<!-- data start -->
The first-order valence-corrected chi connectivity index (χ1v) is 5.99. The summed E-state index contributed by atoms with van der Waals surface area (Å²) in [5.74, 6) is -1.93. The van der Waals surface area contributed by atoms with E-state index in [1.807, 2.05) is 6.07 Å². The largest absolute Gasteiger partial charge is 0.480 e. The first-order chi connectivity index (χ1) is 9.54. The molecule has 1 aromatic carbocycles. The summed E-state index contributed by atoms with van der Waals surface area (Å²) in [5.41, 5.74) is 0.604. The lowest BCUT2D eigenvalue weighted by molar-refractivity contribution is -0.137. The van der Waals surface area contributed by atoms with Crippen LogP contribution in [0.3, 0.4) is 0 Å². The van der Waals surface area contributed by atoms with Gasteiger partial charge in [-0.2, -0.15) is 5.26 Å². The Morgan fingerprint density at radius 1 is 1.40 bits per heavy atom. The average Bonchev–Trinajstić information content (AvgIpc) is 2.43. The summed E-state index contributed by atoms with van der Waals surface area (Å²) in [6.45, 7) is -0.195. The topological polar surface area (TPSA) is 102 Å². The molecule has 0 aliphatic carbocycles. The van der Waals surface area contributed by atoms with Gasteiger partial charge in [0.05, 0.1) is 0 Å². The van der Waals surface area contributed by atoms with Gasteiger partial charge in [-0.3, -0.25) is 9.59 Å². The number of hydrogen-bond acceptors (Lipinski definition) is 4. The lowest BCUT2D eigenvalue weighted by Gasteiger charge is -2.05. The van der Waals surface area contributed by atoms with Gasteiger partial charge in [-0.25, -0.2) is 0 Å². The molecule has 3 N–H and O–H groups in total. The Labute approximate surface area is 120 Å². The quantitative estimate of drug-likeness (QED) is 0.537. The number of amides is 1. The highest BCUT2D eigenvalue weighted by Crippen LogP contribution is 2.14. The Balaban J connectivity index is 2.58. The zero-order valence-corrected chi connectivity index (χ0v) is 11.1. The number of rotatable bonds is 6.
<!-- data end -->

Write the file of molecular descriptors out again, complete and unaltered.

The first-order valence-corrected chi connectivity index (χ1v) is 5.99. The summed E-state index contributed by atoms with van der Waals surface area (Å²) in [5.74, 6) is -1.93. The van der Waals surface area contributed by atoms with E-state index in [1.807, 2.05) is 6.07 Å². The largest absolute Gasteiger partial charge is 0.480 e. The first-order chi connectivity index (χ1) is 9.54. The molecule has 1 aromatic carbocycles. The summed E-state index contributed by atoms with van der Waals surface area (Å²) in [5.41, 5.74) is 0.604. The lowest BCUT2D eigenvalue weighted by molar-refractivity contribution is -0.137. The van der Waals surface area contributed by atoms with Crippen LogP contribution in [0.3, 0.4) is 0 Å². The van der Waals surface area contributed by atoms with Gasteiger partial charge in [-0.2, -0.15) is 5.26 Å². The Morgan fingerprint density at radius 1 is 1.40 bits per heavy atom. The average Bonchev–Trinajstić information content (AvgIpc) is 2.43. The summed E-state index contributed by atoms with van der Waals surface area (Å²) in [6.45, 7) is -0.195. The topological polar surface area (TPSA) is 102 Å². The molecule has 0 aliphatic carbocycles. The van der Waals surface area contributed by atoms with Gasteiger partial charge in [0.05, 0.1) is 0 Å². The van der Waals surface area contributed by atoms with Gasteiger partial charge in [-0.3, -0.25) is 9.59 Å². The number of hydrogen-bond acceptors (Lipinski definition) is 4. The lowest BCUT2D eigenvalue weighted by Gasteiger charge is -2.05. The van der Waals surface area contributed by atoms with Gasteiger partial charge in [-0.25, -0.2) is 0 Å². The molecule has 3 N–H and O–H groups in total. The Labute approximate surface area is 120 Å². The quantitative estimate of drug-likeness (QED) is 0.537. The number of amides is 1. The highest BCUT2D eigenvalue weighted by Crippen LogP contribution is 2.14. The Balaban J connectivity index is 2.58. The zero-order valence-corrected chi connectivity index (χ0v) is 11.1. The number of rotatable bonds is 6.